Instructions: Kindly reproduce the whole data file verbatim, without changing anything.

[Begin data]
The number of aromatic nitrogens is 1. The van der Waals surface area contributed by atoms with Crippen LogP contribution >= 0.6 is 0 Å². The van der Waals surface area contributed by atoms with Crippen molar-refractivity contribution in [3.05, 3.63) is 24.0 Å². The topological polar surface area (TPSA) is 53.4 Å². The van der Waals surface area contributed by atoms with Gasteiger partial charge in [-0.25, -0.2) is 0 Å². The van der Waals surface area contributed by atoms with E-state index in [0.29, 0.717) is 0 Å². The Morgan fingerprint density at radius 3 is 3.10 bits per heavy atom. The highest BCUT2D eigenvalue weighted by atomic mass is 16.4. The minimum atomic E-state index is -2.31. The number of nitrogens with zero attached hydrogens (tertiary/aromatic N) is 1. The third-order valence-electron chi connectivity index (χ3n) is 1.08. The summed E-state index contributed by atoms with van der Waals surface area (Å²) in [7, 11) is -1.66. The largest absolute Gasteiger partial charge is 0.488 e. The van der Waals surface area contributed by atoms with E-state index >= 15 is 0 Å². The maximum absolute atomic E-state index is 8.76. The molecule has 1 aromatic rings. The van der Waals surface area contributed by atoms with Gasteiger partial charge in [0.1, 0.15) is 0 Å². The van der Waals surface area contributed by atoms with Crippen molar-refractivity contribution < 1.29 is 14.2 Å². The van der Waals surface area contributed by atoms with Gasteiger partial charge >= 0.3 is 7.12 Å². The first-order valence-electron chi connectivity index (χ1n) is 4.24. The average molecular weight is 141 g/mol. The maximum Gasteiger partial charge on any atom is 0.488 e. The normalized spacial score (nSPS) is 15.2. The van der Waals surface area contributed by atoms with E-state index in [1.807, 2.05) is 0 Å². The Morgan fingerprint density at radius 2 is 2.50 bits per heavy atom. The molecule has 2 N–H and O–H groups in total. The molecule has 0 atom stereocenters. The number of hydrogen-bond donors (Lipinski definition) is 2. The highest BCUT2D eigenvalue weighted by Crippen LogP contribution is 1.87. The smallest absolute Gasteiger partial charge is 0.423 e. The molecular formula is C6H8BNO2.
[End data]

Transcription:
The number of aromatic nitrogens is 1. The van der Waals surface area contributed by atoms with Crippen LogP contribution >= 0.6 is 0 Å². The van der Waals surface area contributed by atoms with Crippen molar-refractivity contribution in [3.05, 3.63) is 24.0 Å². The topological polar surface area (TPSA) is 53.4 Å². The van der Waals surface area contributed by atoms with Gasteiger partial charge in [-0.25, -0.2) is 0 Å². The van der Waals surface area contributed by atoms with E-state index in [0.29, 0.717) is 0 Å². The Morgan fingerprint density at radius 3 is 3.10 bits per heavy atom. The highest BCUT2D eigenvalue weighted by atomic mass is 16.4. The minimum atomic E-state index is -2.31. The number of nitrogens with zero attached hydrogens (tertiary/aromatic N) is 1. The third-order valence-electron chi connectivity index (χ3n) is 1.08. The summed E-state index contributed by atoms with van der Waals surface area (Å²) in [7, 11) is -1.66. The largest absolute Gasteiger partial charge is 0.488 e. The van der Waals surface area contributed by atoms with E-state index >= 15 is 0 Å². The maximum absolute atomic E-state index is 8.76. The molecule has 1 aromatic rings. The van der Waals surface area contributed by atoms with Gasteiger partial charge in [0.1, 0.15) is 0 Å². The van der Waals surface area contributed by atoms with Crippen molar-refractivity contribution < 1.29 is 14.2 Å². The van der Waals surface area contributed by atoms with Gasteiger partial charge >= 0.3 is 7.12 Å². The first-order valence-electron chi connectivity index (χ1n) is 4.24. The average molecular weight is 141 g/mol. The maximum Gasteiger partial charge on any atom is 0.488 e. The normalized spacial score (nSPS) is 15.2. The van der Waals surface area contributed by atoms with E-state index in [1.807, 2.05) is 0 Å². The Morgan fingerprint density at radius 2 is 2.50 bits per heavy atom. The molecule has 2 N–H and O–H groups in total. The molecule has 0 atom stereocenters. The number of hydrogen-bond donors (Lipinski definition) is 2. The highest BCUT2D eigenvalue weighted by Crippen LogP contribution is 1.87. The smallest absolute Gasteiger partial charge is 0.423 e. The molecular formula is C6H8BNO2.